I was on the subway last week trying to read my book but was distracted by the small blond child seated next to me who kept kicking his feet up in the air and then dropping them back down. As his little shoes would come crashing back down on account of gravity, his foot would hit the side of mine. Before I was pregnant, I would have wanted to strike the child. But with my own baby coming, I seem to have more patience, in part because I truly am more patient, and in part because I’m trying to be.
The boy uttered something incomprehensible, and I watched his mother struggle to understand what he was saying.
“The people have blue shoes?” she said.
He repeated this unintelligible gibberish.
“The bubbles don’t work?”
“The bubbles need more structure?”
I empathized with the woman. Some mothers seem to do everything right, from knowing the perfect foods to feed their children (never, ever feed babies honey!), to understanding precisely how to discipline them so they listen rather than lash out in retaliation. Me, I bought my child a beautiful antique iron crib, similar to the iron bed in which me and my husband sleep and was warned the crib may be covered in lead paint that the baby will surely eat. I situated the crib in front of the bay window in the nursery, thinking the baby would be nourished, like a plant, by all the light and air that flood in –only to be chastised for having a crib so close to windows on which there were no child guards. I’ve slept in a dust-filled house, seven months pregnant, as contractors put in a master bath so we could have a second bathroom for when the baby is born. As part of the project, I stained wood paneling, painted trim, and lifted heavy tile, to the point where one friend warned she would call child services if I lifted another paint brush. Some of the things I do are out of ignorance or simple oversight. Others, out of stubborn-ness. Either way, this mothering business clearly does not come natural to me — at least when it comes to OSHA-type issues. I appeared to have found a compatriot in this fellow traveler.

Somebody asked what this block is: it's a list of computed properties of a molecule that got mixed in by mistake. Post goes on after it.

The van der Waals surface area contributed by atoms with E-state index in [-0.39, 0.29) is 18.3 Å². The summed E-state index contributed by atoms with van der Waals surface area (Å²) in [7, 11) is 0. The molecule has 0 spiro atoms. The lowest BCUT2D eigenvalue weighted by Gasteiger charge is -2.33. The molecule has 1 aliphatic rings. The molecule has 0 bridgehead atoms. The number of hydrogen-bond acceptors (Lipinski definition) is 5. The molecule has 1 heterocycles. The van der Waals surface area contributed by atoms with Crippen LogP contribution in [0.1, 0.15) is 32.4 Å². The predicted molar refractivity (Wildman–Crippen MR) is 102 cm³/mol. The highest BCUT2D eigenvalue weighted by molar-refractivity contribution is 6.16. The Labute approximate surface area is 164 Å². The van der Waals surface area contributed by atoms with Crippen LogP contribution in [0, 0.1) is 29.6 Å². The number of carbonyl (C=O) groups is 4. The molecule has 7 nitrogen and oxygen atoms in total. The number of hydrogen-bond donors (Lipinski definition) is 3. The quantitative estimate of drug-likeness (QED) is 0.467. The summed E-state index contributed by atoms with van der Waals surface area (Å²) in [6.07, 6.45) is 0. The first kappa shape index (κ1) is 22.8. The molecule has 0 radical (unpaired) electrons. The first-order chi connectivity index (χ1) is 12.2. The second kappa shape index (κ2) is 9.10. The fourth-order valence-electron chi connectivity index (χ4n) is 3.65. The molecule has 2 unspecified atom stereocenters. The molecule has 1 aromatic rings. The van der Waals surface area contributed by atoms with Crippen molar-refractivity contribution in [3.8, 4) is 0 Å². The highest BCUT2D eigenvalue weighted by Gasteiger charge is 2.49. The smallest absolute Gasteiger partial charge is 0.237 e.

“I never understand what they’re saying,” I said, sliding down the subway seat a little closer to the woman so she could hear me. “I’m glad to see even their own mothers don’t even understand them all the time.”
“Oh, I usually get it. I’m just a little out of it right now,” she said.
“Oh,” I said, moving back a little toward my side of the bench.
“He’s actually pretty articulate,” she continued. “The other day, he said, ‘I want to be an astronaut, because I want to go in a rocket into space.’ That’s very articulate for a two-year old.”
Her voice had the pride of someone whose dog has just won, “Best in Show.”
And here I thought I’d found a mother potentially as unfit as myself, someone else who might inadvertently have fed their baby honey. It turns out she was just having an off day. I picked up my book and began reading again, content that at the very least, the conversation had distracted her little brat long enough for him to stop kicking my foot.